My Motherís Christmas Cake
There was much pre-planning involved in making the Christmas cake. It had to start almost as early as spring thaw to be ready in time for the following December.
My mother and father always stopped their farm work, including milking cows by hand, at 10:30 a.m. to rest and enjoy a cup of coffee together. She, one mid-May morning said, "John, I think this is a good day to cut a tamarack for baking the fruitcake."
"Yep, I know," replied my father, slurping another gulp of java. "I was wondering when you were going to mention that." Mother always wanted a partially dried tamarack wood to fuel the cook stove because of its slow burning property, just right for her dark Christmas cake. The tree she was talking about was called a larch by the locals, but in Prince Edward Island, where she was from, it went by the name she used.
"I'll get it for you this week when I have time." Mother's frown and pursed lips prompted him to add, "I spotted one last summer when we were clearing underbrush up on the hill the other side of the road. Maybe I'll chop it down this afternoon."
Mother nodded, knowing that the tree would be leaning against the porch before milking time that evening. Cutting it into stove-lengths would follow in a few months' time.
Getting the ingredients for the cake was Mother's next concern. She had all the staple ingredients such as four hens and if they were worth their feed, they would provide her with some extra eggs as they'd done in summers past when she sold the surplus and earned enough to just cover the extra expenditure. It was always a gamble!
Come September when the tamarack or larch tree had been cut into stove lengths, my mother began the work of putting her pride and joy together. The laying hens over the spring and summer obliged her with the necessary eggs to sell, thereby providing the money to purchase the expensive ingredients. She quietly offered them a prayer of thanks.
After all her farm chores were completed for the day and her husband and seven children were either asleep or busy elsewhere, she sat at the kitchen table, battery radio on to CBC's Ford Theatre and by the fading daylight, she finely chopped one pound of candied fruit, one-quarter pound of walnuts and two ounces of ginger and placed them in a large mixing bowl. By this time Mother was almost working in the dark, so she left her work station to light an oil lamp and place it nearby.
Settled in her chair once more, she added one pound of raisins, one-half pound of dried currants, one-quarter pound of red candied cherries which she chopped coarsely, one-half cup of orange marmalade and one-quarter cup of lemon juice, a teaspoon of vanilla extract and one-quarter teaspoon almond extract. She grated two lemons finely before squeezing them to obtain the necessary one-quarter cup of lemon juice. Lastly she added one-quarter cup orange juice to the mix. Using a large wooden spoon she blended all of the ingredients and covered them with two dishtowels to let the flavours meld overnight.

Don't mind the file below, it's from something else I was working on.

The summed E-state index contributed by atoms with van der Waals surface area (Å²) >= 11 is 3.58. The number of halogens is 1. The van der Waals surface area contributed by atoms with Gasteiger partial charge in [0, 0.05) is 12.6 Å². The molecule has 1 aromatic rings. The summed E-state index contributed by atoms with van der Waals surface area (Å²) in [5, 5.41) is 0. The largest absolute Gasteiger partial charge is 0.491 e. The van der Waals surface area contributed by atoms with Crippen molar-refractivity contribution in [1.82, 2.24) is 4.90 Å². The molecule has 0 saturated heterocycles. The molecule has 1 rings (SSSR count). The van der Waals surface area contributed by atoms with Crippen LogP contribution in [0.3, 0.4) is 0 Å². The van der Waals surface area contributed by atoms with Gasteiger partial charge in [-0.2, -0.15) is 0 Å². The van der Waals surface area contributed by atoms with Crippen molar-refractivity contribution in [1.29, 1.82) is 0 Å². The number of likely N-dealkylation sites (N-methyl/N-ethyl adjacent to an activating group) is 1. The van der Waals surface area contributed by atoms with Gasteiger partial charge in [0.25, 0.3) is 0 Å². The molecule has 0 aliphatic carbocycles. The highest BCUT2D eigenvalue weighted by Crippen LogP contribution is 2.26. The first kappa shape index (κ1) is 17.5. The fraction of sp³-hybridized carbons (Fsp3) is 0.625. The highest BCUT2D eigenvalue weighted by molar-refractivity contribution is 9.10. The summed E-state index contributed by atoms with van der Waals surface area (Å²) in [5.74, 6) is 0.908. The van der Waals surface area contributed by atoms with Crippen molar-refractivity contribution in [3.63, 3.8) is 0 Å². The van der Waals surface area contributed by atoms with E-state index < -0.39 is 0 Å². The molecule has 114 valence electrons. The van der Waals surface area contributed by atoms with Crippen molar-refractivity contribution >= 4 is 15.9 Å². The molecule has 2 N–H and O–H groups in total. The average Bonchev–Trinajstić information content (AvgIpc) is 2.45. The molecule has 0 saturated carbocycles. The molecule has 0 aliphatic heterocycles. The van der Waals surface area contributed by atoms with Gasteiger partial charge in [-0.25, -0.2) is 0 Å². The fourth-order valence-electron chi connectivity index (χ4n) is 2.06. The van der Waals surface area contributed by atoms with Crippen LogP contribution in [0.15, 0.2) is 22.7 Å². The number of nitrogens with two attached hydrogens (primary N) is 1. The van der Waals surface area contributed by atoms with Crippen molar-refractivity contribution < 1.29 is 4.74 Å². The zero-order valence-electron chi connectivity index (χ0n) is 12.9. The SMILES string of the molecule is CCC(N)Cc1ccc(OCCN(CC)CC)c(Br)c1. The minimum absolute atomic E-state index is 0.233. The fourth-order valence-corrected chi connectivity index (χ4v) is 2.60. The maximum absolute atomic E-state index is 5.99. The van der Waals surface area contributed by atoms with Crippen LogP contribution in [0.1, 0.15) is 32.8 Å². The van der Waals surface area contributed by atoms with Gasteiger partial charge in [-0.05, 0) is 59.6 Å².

She mixed the dry ingredients for the cake the following afternoon, a special time she set aside during her work schedule. With the kitchen to herself, free of interruptions or suggestions so she could concentrate, my mother found her largest bowl into which she double sifted the two cups of flour together with the cinnamon, nutmeg, mace and allspice. She used another bowl to cream butter, sugar and six eggs. Instead of adding the salt and baking powder to the dry ingredients, she, for reasons of her own, added them to the wet mixture.
With a firm grip on a large wooden spoon she blended the dry, creamed and fruit mixtures together. After she was satisfied the blending of the three was sufficient, she spooned the colourful mixture into two large brown paper-lined cake pans. They were placed in the previously lit stove's oven that was as close to 250 degrees as one could tell on the thermometer behind the oven's cracked glass door. As Mother busied herself with other household chores, the cakes baked for approximately four hours. After years of practice she was able to tell when the cakes were baked through; they shrunk from the edge of the pans.
She left the cakes to cool overnight in her secret hiding place in the woodshed next to the kitchen. In the morning, after the cows were milked and everyone was minding their own business elsewhere, Mother wrapped the cakes in cheese cloth and hid them in a large stoneware crock in the dirt cellar.
The special tasting took place one December Saturday night. By this time Mother had covered the cakes with a layer of marzipan and a skim of white icing. Everyone received a slice and slowly their heads nodded and their eyes closed as the joy of the delicious cake's moisture tantalized their taste buds.
"Well?" asked my mother in anticipation of their responses.
"It is as wonderful as always," replied my father. She beamed.
"It has a funny taste!" growled her uncle who lived with us at the time.
Mother exclaimed haughtily, "Whatever do you mean?"
"It tastes like more!" he laughed uproariously while trying to avoid his niece's slapping him with a dishtowel.